US NOT headed to a depression

Discussion in 'Wall St. News' started by itcanbedone, Aug 6, 2008.

  1. August 6, 2008 NYTIMES.COM

    Economists Plumb the Depths of the Downturn
    Even if the economy continues to deteriorate, economists generally agree that the United States is not heading for another Great Depression.

    Not only are the conditions far less dire, eight economists said in interviews, but the government is playing a heightened role in trying to cushion the impact of the housing downturn, losses at financial institutions and rising unemployment.

    “The government is larger now and it acts as an anchor,” said Richard Parker, senior fellow at the Shorenstein Center at Harvard. “During the Great Depression, the government had neither the means nor the capability to serve as a backstop.”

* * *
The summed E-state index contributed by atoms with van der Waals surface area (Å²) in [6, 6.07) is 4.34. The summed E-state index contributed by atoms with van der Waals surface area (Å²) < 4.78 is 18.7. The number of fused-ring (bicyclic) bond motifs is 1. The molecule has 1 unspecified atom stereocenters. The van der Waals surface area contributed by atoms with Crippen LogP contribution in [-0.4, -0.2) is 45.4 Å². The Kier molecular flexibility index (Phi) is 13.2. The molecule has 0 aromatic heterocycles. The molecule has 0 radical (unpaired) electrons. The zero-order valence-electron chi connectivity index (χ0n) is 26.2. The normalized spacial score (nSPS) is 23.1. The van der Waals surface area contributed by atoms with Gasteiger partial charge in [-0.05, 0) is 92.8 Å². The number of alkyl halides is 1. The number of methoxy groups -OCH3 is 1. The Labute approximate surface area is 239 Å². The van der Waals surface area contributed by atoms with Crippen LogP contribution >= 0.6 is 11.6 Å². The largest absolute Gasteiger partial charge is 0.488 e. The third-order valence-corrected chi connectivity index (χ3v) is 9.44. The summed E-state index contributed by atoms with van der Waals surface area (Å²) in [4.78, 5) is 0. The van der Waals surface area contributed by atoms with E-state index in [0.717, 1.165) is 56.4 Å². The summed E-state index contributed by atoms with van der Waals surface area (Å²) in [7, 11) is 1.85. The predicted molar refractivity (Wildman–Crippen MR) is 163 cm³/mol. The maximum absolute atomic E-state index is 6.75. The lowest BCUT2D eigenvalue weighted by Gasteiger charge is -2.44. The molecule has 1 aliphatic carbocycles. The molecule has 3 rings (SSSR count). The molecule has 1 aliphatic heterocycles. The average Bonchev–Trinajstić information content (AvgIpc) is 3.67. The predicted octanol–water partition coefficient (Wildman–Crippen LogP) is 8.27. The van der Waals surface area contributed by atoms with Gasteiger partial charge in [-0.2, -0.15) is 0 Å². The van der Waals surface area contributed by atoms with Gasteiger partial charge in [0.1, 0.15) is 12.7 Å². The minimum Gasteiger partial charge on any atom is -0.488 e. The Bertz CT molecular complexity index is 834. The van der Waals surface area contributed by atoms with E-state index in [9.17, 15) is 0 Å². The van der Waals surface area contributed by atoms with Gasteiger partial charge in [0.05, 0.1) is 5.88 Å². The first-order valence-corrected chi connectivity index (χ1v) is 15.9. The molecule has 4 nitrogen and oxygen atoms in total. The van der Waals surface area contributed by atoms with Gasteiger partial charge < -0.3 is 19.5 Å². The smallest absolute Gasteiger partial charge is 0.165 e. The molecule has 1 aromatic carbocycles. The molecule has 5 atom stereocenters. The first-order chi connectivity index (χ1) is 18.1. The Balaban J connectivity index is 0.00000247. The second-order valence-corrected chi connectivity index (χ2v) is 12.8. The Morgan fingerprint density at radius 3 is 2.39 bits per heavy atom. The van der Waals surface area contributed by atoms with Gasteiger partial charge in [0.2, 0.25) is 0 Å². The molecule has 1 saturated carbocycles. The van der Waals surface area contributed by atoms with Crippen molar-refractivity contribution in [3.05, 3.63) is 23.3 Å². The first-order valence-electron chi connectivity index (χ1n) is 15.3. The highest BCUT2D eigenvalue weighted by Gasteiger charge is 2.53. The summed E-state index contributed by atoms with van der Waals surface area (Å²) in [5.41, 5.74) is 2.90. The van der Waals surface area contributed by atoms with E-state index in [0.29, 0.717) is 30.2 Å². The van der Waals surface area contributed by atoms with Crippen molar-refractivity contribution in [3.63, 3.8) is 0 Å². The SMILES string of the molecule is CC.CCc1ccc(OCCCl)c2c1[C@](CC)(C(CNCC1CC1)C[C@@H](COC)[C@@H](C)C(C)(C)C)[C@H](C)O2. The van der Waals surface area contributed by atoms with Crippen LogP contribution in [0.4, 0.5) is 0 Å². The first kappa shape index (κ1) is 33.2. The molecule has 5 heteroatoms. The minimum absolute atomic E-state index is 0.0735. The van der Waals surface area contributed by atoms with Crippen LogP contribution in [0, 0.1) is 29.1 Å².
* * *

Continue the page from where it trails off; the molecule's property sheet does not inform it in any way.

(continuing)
But the economists — who range from academics to policy researchers, liberals to conservatives — disagreed about just how bad this economic slowdown, led by the worst housing slump since the Depression, could be.

    “I think we’ll see a miserable job market and, consequently, an eroded standard of living for the vast majority of Americans for several years,” said Lawrence Mishel, president of the Economic Policy Institute, a liberal research organization in Washington.